Death has no shame. The country has been plunged into mourning, following the shock passing of one of the most colourful sports personalities in the shape of former Orlando Pirates Football Club and South West Africa (SWA) agile shot stopper, Japhet Shapama Hellao, famously known as ‘Bump Jive’ in football circles.
The retired bulky net guard has taken a bow from the game of life after losing a fierce battle against the devastating Covid-19 related complications at a state hospital in Windhoek last week, aged 69. Shapama will be best remembered as the ever-present immaculately-attired flamboyant night club honcho of the popular Katutura Guest House during the height of Apartheid.
A shrewd businessman, the usually outspoken grey-bearded socialite also tried his hand in gas trading, and was the sole owner of the Miami Petrol Service Station in Soweto, which he ran parallel with the night club.
Apart from his unquestionable business acumen, the huge-framed socialite was a mean athlete during his younger days as a pupil at the Augustineum Secondary School. However, he only rose to prominence when he almost singlehandedly spearheaded the star-studded SWA Blacks Invitational side to victory in the South African Inter-Provincial Impala Cup in Johannesburg in 1974.
A seasider, the streetwise Bro Japh arrived in the city of bright lights (Windhoek) from Walvis Bay, via his hometown Swakopmund, to further his academic aspirations. Nonetheless, it did not take him long to cement his place between the sticks in the school’s star-studded first football team.
Amongst his celebrated teammates were Micah ‘Capro’ Ngapurue, Asser Mbai, Lazarus Shikwambi, Pwiro Angula, Bush Menjengua, Johnny Veiko, Frikkie Plaatjies, Kaika Kuzee, Tommy Kaimbi, Michael Pienaar, Safe Kuruseb and Daniel Bantam.
Augustineum were amongst the finest football playing teams in the business, competing fiercely in the hotly-contested domestic knockout cup competitions, to the extent that their only genuine rivals were fellow scholars, St Joseph’s Secondary School (Dobra).
As fate would have it, Katutura giants Orlando Pirates FC found themselves in short supply in the goalkeeping department. Both trusted first-choice net guards, Abel Nero and Jeremiah ‘Daggas’ Hochobeb, found themselves at the wrong end of the football law-enforcers’ crime sheet.
The pair, who have since both gone the way of all flesh, took the law into their own hands as they thoroughly “bliksemed” the daylights out of an unsuspected match official, obliging the fed-up football administrators under the stewardship of the late Simon Sisingi Hiskia to come down hard on them with a life ban from all football-related activities.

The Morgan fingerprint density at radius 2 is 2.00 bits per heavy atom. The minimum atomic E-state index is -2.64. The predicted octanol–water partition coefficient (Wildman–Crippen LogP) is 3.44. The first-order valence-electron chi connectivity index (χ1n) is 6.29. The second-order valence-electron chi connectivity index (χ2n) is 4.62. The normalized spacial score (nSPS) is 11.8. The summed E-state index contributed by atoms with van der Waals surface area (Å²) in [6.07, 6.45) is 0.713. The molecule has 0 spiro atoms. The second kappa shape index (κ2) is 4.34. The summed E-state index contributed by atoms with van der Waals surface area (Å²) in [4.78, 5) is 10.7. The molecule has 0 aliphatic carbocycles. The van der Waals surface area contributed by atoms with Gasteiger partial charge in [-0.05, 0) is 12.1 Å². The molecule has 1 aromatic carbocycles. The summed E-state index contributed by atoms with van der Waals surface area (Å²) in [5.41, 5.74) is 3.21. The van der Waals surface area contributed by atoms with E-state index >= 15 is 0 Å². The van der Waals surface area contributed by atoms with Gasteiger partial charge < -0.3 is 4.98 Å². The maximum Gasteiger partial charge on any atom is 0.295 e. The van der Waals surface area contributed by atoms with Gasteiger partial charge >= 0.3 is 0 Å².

Pienaar, Japhet’s fellow pupil, managed to convince his buddy to join forces with the ‘Ghosts’, and as they say, the rest is history. In no time, the stocky shot-stopper endeared himself into the hearts and souls of the usually hard-to-please Pirates’ supporters.
With the agile Bro Japh firmly stationed between the sticks, the Buccaneers became a major force to be reckoned with, winning several knockout cup tournaments hands down countrywide.
Needless to note, the fearless and overly confident net guard was by a decent mile the best shot-stopper of his generation, and easily ranks amongst the top five goalkeepers to have ever played the game on Namibian soil, alongside Samuel ‘Bonetti’ Niilenge, Klaus Hubner, Ndjiva Kauami and Ronnie Kanalelo.
A kind-hearted man of substance, the multi-lingual Bro Japh had done a lot of good for the overall growth of domestic football, as can be attested by his hands-on involvement with youthful Katutura outfit Sorento Bucks. He singlehandedly turned the previously unfashionable outfit into world-beaters.
Once a Pirate, always a Buccaneer. Even though he finished his remarkable playing career with low-key Swallows FC, defectors from Pirates, Bro Japh, always had a soft spot for his beloved ‘Ghosts’, always making damn sure that he kept a close bond with former teammates like Ou Kill Kamberipa, Alu Hummel, Lemmy Narib, the late pair of Steve Stephanus and Erich Muinjo, Ananias ‘Bigman’ Nanuseb, and a few others.
His untimely death follows short on the heels of prominent local football personalities who have succumbed to the deadly Coronavirus: Muinjo, Juku Tjazuko, Bizzo Ganinab, Charles Ngozu, Shoeshine Kambanda, Pieces Damaseb, Alex Kapenaina and Molaiks Murirua. May their souls rest in eternal peace, in one piece.
Japhet was the first designated team manager of the Brave Warriors upon Namibia’s democracy in 1990, and has certainly served his native land with distinction. The history of Namibian football will be incomplete if his name is not printed in the golden pages of our national archives.
It’s a great pity that you are unable to share the ‘Untold History of Namibian Football’ in my soon to be launched institutional memory of Namibian football that you were anxiously looking forward to treasure.
My friend, you came, conquered and certainly left a long-lasting mark in the annals of a society you selflessly served on many fronts. Go well, and may your gentle soul rest easy. He will be laid to rest at his adopted city, Windhoek, on the 12th of this month.